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My Two Cents

Long-term care insurance–Not?

Chris Farrell Dec 3, 2008

The case for long-term care insurance is compelling. It’s the product that is difficult to understand and evaluate. Now, the question is whether the policy will be there when needed. According to today’s Wall Street Journal:

A major insurer has dumped a chunk of its long-term-care policies into an independent trust, putting tens of thousands of policyholders at risk of reduced benefits or big premium increases.

Conseco Inc. officials have said the transfer of many of the insurers’ long-term care policies to a new state-supervised nonprofit trust, Senior Health Insurance Co. of Pennsylvania, allows it to concentrate on its core businesses. The policies were a drag on the company’s earnings because they were underpriced and required continuing capital infusions to meet the long-term needs of policyholders.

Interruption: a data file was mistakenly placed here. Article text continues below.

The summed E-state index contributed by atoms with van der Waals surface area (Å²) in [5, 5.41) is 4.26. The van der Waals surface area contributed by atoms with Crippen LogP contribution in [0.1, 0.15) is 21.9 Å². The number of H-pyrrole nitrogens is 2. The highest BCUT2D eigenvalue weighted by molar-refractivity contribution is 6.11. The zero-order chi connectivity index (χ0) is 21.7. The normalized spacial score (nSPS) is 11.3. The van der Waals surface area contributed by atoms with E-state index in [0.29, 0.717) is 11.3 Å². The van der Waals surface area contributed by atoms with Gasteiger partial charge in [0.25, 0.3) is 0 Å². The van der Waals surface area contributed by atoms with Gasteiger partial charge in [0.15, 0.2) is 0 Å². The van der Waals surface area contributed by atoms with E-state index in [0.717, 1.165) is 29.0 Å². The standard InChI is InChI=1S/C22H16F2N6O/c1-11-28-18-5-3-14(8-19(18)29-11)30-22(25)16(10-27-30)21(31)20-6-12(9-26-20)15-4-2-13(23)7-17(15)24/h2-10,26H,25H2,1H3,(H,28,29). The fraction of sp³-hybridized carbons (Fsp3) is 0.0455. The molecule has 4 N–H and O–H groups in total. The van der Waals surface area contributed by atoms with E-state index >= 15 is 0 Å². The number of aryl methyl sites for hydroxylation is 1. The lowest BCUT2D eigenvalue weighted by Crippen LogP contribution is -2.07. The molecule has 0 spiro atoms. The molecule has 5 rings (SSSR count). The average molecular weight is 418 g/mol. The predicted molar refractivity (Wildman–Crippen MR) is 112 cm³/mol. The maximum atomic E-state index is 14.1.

The trust will pay claims from a pool of funds transferred to it from Conseco, including $175 million in capital. But A.M. Best Co., the insurance-rating firm, warns that the trust may need to raise rates and reduce benefits and has no access to additional capital. If the trust were to become insolvent, some policyholders might ultimately have to rely on the Pennsylvania state guaranty association to pay any claims, up to limits set by state laws, other experts said.

Yes, these are troubled policies written a while ago, and there have been industry improvements in the meantime. And it looks like this solution was making the best of a bad situation, and there is still some value there. Still, some 8 million Americans own long-term care policies. long-term care insurance is expensive and complicated. Yet it’s a product people need when they are frail and vulnerable. The article notes:

The Conseco action comes at a time of growing concerns about whether many long-term-care policies will pay off when needed, or will require drastic premium increases. Now, the industry’s underpricing woes are being exacerbated by the financial crisis. Insurance-company investments have done poorly, and in some instances the insurers are having trouble raising more capital to meet the reserve and capital demands of state regulators

Everyone knows that this is an insurance product to research very carefully before buying. But that counsel is more important than ever.

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